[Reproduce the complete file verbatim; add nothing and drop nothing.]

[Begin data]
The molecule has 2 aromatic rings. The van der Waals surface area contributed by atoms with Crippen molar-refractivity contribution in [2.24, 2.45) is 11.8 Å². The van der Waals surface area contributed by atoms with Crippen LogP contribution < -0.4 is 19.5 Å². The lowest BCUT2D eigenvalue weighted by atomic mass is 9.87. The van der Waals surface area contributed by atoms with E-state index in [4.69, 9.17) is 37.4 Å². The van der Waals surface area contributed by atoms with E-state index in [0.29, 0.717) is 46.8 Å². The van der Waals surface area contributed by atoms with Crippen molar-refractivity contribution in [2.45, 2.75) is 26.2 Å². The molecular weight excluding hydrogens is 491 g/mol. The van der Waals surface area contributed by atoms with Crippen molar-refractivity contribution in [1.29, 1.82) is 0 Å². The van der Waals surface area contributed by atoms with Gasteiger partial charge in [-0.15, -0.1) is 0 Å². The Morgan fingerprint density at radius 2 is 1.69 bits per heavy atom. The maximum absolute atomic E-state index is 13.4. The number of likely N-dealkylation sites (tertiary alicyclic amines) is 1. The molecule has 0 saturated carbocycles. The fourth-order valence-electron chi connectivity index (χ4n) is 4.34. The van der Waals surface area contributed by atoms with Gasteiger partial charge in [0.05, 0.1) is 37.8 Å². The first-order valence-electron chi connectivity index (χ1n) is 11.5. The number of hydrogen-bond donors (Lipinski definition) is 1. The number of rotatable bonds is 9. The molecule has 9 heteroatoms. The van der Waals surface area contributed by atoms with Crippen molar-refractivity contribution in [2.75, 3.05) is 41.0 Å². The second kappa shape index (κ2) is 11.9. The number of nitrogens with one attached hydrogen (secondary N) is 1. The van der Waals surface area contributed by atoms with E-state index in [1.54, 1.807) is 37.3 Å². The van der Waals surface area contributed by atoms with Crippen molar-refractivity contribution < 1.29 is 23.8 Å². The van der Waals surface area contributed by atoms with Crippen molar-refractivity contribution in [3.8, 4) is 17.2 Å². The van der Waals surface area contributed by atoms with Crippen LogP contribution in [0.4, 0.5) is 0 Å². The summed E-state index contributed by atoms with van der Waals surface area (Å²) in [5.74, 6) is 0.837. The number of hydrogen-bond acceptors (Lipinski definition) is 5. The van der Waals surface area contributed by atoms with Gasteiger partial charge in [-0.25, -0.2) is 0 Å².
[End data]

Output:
The molecule has 2 aromatic rings. The van der Waals surface area contributed by atoms with Crippen molar-refractivity contribution in [2.24, 2.45) is 11.8 Å². The van der Waals surface area contributed by atoms with Crippen LogP contribution < -0.4 is 19.5 Å². The lowest BCUT2D eigenvalue weighted by atomic mass is 9.87. The van der Waals surface area contributed by atoms with E-state index in [4.69, 9.17) is 37.4 Å². The van der Waals surface area contributed by atoms with E-state index in [0.29, 0.717) is 46.8 Å². The van der Waals surface area contributed by atoms with Crippen molar-refractivity contribution in [2.45, 2.75) is 26.2 Å². The molecular weight excluding hydrogens is 491 g/mol. The van der Waals surface area contributed by atoms with Crippen molar-refractivity contribution in [1.29, 1.82) is 0 Å². The van der Waals surface area contributed by atoms with Gasteiger partial charge in [-0.15, -0.1) is 0 Å². The Morgan fingerprint density at radius 2 is 1.69 bits per heavy atom. The maximum absolute atomic E-state index is 13.4. The number of likely N-dealkylation sites (tertiary alicyclic amines) is 1. The molecule has 0 saturated carbocycles. The fourth-order valence-electron chi connectivity index (χ4n) is 4.34. The van der Waals surface area contributed by atoms with Gasteiger partial charge in [0.05, 0.1) is 37.8 Å². The first-order valence-electron chi connectivity index (χ1n) is 11.5. The number of hydrogen-bond donors (Lipinski definition) is 1. The number of rotatable bonds is 9. The molecule has 9 heteroatoms. The van der Waals surface area contributed by atoms with Crippen molar-refractivity contribution in [2.75, 3.05) is 41.0 Å². The second kappa shape index (κ2) is 11.9. The number of nitrogens with one attached hydrogen (secondary N) is 1. The van der Waals surface area contributed by atoms with E-state index in [1.54, 1.807) is 37.3 Å². The van der Waals surface area contributed by atoms with Crippen molar-refractivity contribution < 1.29 is 23.8 Å². The van der Waals surface area contributed by atoms with Crippen molar-refractivity contribution in [3.8, 4) is 17.2 Å². The van der Waals surface area contributed by atoms with Crippen LogP contribution in [0.4, 0.5) is 0 Å². The summed E-state index contributed by atoms with van der Waals surface area (Å²) in [5.74, 6) is 0.837. The number of hydrogen-bond acceptors (Lipinski definition) is 5. The van der Waals surface area contributed by atoms with Gasteiger partial charge in [-0.25, -0.2) is 0 Å².